A brief post, today, as I’m running a little behind.
This morning, I got back to work on the outlines for The Dummy. I’ve now resigned myself to the fact that the outlines alone are not going to be a short project. I already have thirty single-spaced pages of notes and my central character (the eponymous dummy) is, at this stage, only eight years old. Given that the novel is intended to span his entire life — and that he lives to about eighty… well, the maths are scary. The outline itself will qualify as a “big book”! Three hundred single-spaced pages anyone?
There’s no doubt in my mind, now, that this will have to be a series of books.
The upside is that these are characters and situations I most definitely want to spend a long time with.
© 2008 Gary William Murning
Today I finally got round to admitting to myself that the outline for The Yesterday Tree isn’t firing me up as much as I would have hoped. I’ve tiptoed up to the edge of this a number of times over the past few weeks, but today — whilst it was developing quite nicely, with many elements that I like — I had to bite the bullet and accept that it just isn’t what I want to write. The truth is, it’s becoming rather too genre for my liking (there’s nothing wrong with genre fiction per se — I actually really enjoy good genre fiction — but I do find it extremely restricting as a writer.) There are certain themes and ideas I want to explore, and the plot was becoming far more dominant than I would have liked. I can’t see a way of fixing this without it becoming a different novel altogether and so it’s now officially on the backburner. I may return to it, but my past record suggests that I probably won’t.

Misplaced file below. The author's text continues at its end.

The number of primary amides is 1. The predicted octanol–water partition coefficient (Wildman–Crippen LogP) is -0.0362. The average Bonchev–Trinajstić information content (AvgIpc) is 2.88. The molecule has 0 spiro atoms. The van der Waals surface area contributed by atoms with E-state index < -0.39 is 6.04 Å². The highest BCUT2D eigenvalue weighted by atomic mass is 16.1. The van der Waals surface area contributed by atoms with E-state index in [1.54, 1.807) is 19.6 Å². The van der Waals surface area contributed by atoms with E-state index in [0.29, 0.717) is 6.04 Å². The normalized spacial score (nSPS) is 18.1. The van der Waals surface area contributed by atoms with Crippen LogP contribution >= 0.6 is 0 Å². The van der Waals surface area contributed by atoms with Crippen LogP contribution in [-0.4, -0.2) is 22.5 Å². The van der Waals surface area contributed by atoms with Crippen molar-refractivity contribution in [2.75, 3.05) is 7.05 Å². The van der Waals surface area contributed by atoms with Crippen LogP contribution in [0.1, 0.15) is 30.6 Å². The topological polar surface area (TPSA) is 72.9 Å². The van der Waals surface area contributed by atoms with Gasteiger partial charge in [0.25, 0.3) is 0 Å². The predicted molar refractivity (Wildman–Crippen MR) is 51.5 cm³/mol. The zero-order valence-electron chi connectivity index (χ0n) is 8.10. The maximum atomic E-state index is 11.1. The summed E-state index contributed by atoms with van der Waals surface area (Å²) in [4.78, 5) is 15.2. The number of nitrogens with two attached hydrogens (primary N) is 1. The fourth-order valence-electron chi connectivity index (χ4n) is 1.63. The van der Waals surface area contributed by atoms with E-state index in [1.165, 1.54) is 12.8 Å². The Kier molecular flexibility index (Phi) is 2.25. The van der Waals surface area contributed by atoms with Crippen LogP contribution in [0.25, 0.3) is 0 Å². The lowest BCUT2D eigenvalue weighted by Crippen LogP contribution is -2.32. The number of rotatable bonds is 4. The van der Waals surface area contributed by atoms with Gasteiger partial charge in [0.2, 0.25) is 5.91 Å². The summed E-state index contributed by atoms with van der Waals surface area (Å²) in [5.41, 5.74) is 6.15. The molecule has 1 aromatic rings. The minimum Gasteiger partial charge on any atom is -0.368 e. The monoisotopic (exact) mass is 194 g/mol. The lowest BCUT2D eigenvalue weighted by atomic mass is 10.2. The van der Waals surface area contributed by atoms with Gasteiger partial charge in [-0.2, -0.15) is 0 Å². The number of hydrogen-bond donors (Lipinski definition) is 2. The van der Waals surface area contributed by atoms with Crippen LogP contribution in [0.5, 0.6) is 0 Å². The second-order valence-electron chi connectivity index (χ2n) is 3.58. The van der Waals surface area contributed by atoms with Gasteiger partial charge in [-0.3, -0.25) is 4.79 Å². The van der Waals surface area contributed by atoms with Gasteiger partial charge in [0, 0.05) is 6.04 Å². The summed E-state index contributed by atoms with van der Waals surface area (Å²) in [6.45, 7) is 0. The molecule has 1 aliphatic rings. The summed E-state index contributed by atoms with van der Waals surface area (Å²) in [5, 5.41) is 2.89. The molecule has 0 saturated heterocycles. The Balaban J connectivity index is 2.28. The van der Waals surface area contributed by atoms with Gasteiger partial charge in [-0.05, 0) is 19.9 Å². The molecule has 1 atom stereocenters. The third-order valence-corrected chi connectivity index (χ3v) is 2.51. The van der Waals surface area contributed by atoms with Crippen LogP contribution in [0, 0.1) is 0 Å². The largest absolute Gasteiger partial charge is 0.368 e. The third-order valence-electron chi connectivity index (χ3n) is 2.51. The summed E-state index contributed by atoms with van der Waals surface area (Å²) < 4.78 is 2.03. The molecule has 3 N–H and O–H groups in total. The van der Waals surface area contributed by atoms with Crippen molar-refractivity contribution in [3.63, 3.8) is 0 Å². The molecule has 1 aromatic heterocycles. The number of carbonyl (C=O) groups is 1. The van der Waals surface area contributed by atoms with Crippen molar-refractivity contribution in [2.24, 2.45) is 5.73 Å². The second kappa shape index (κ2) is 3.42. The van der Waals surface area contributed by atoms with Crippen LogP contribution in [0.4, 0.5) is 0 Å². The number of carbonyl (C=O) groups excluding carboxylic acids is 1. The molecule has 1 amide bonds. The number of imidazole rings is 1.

It also didn’t help that I couldn’t quite see it as a follow-up to Children of the Resolution. I’m fairly sure that should Children be accepted I would face opposition to The Yesterday Tree. It’s just too different, and from a marketing perspective it could have quite possibly been a nonstarter.
It isn’t as depressing as it might sound, however. In fact, it’s a very common situation for me and actually quite liberating. I find ideas need to be thoroughly tested and in order to weed out the good ones a few must inevitably fail. I have something else up my sleeve — a couple of possible projects — but that’s where they’re staying for the moment!
Writing Advice for the Day: Always give a project a chance. Do not abandon a novel simply because you’re having a bad day. But do not be afraid of abandoning it if it continually leaves you feeling half-hearted and uninspired. You must feel passionate about the project. Without that it’s very likely to be a complete waste of time.
© 2008 Gary William Murning
Further to this Kafka post, I today heard from Kathi Diamant regarding her blog on the Kafka project’s Eastern European research. Kathi said:
thanks for mentioning me, my Dad, Dora, my book and my website! Here’s one more: I’ve been blogging the Kafka Project’s Eastern European research for a missing literary treasure this summer on the public broadcast station website in San Diego, KPBS.org. The adventure with pictures is all there, at the url: http://www.kpbs.org/kafkaproject or by going to KPBS, clicking Interactive, clicking Commentaries. Thanks for the good word.
I haven’t had time to give it a thorough reading, as yet, but it does look like an excellent blog. If you’re at all interested in Kafka, I’d urge you to take a look. Well worth it.